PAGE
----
GGS files for Chapter 11 protection


Financier Worldwide Magazine

May 2014 Issue

May 2014 Issue

US seismic data provider Global Geophysical Services Inc (GGS), which services some of the country’s biggest oil and gas companies, filed for Chapter 11 bankruptcy protection on 25 March. The firm cites increasing competition in the US market for its recent financial difficulties, as well as a significant amount of debt.

The company now intends to focus its attention on dramatically reducing its debt pile and the nascent overseas markets. In its court paperwork, GGS noted that, in the international markets, spending on seismic data by the oil and gas industry is expected to grow between 7 and 9 percent going forward – compared with less than half that in the US. As a response to this increased demand the company has already transferred a portion of its operational and administrative functions to locations in Brazil and Dubai. GGS, in a statement announcing the bankruptcy filing, noted that although the filing would impact a number of its units including Autoseis Inc, the company’s non-US subsidiaries would not be included. As such, those units will not be subject to the requirements of the US Bankruptcy Code. GGS and its various subsidiaries operate in a number of different countries including Alaska, Colombia, Brazil, Iraq, Kenya and Dubai.

Houston based GGS, which employs around 8000 globally, has already agreed a potential debtor-in-possession (DIP) financing agreement that would give it a debt facility of up to $60m. This DIP financing will allow the company to maintain its usual operations throughout the restructuring process. The company has sought court authorisation to continue to pay employee wages, as well as provide health care and other benefits to its staff. GGS has also asked the US Bankruptcy Court for the Southern District of Texas, Corpus Christi Division, for authority to continue to support its international operations during the bankruptcy process. GGS hopes to pay its suppliers in full under normal terms for all goods and services provided after the filing date. According to GGS, the company also has a ‘strong backlog’ of orders in place to help sustain it during the process. The firm’s court documentation shows an order book worth in the region of $180m, as of 28 February.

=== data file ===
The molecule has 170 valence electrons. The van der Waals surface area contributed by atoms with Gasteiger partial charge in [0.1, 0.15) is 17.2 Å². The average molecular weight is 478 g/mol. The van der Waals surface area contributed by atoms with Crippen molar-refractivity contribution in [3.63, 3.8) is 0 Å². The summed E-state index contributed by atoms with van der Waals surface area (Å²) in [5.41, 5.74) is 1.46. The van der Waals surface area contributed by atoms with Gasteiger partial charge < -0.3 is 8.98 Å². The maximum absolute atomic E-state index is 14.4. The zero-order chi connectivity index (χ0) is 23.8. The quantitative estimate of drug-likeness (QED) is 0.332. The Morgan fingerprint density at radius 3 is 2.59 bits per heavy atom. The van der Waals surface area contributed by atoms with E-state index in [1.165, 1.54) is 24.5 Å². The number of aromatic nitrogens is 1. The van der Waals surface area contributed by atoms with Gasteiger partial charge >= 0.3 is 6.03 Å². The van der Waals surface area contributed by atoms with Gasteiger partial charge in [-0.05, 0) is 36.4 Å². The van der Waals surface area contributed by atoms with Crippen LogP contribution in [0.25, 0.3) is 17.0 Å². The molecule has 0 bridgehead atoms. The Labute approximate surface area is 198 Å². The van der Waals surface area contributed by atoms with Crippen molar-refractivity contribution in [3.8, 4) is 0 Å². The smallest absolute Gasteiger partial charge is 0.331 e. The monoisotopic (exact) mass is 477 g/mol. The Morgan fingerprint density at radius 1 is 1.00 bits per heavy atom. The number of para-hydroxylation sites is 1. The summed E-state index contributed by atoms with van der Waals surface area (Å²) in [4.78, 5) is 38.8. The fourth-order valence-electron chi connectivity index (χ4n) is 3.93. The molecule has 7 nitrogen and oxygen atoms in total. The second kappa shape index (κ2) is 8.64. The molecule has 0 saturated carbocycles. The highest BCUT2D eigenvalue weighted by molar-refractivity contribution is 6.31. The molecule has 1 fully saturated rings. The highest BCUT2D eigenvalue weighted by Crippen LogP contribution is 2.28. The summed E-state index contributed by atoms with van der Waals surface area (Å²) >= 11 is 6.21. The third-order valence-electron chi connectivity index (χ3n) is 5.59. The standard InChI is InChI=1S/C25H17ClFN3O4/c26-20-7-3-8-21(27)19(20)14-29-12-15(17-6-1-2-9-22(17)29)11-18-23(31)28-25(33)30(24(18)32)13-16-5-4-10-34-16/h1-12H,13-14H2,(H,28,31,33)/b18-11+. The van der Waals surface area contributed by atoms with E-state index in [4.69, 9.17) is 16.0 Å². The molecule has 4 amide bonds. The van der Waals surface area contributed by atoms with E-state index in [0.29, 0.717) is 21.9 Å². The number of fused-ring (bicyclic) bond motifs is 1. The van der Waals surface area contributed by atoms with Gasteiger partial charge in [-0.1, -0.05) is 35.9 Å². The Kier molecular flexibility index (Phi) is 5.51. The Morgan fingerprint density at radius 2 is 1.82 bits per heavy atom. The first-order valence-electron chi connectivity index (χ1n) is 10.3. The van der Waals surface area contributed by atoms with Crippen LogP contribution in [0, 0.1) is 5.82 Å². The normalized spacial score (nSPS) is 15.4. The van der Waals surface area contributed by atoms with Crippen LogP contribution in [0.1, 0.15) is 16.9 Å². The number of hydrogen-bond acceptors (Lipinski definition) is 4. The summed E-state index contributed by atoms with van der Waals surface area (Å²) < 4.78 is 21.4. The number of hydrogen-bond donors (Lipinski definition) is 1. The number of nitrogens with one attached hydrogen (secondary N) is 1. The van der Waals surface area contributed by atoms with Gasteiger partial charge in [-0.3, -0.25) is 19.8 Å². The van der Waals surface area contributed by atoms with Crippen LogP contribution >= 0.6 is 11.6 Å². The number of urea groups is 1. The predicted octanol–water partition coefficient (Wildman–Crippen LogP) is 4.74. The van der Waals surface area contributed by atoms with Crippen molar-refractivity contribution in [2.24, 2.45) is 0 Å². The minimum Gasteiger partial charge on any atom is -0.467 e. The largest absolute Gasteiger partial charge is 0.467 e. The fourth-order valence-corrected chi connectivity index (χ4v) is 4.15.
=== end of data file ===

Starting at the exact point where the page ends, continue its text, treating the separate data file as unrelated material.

GGS listed assets and debts of around $469m each in its court documentation, and has noted it is considering a number of options as it attempts to restructure and reduce its debt pile. The company has not ruled out divesting assets or seeking a merger with another company. In March, GGS reported an expected loss from operations of $101.9m on revenues of $292.5m for 2013.

In a statement announcing the bankruptcy filing, Richard White, GGS’ chief executive, noted that “While Global made significant headway on a number of initiatives aimed at improving operational efficiency in 2013, the Company continued to be burdened by significant debt incurred over the past several years. Since 17 March, with the assistance of our financial advisors, we have been engaged in discussions with our lenders and bondholders to begin exploring methods to improve our liquidity, including any necessary restructuring that will permit us to continue our operations and attempt to preserve the value of our assets and overall enterprise.”

Mr White went on to say that the ultimate goal of the restructuring is to see the company emerge with a vastly improved balance sheet and with enhanced financial flexibility. GGS currently owes $81.7m on its senior secured loan from TPG Specialty Lending Inc. and Tennenbaum Capital Partners LLC. The company also has approximately $250m in publicly traded unsecured bond debt, all of which is 10.5 percent senior notes which are due in 2017 and issued in 2010 and 2012 with the Bank of New York Mellon Corp listed as trustee. GGS also owes on insurance financing, capital leases, a letter of credit facility and more than $6m in notes issued by banks in Colombia.

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Richard Summerfield

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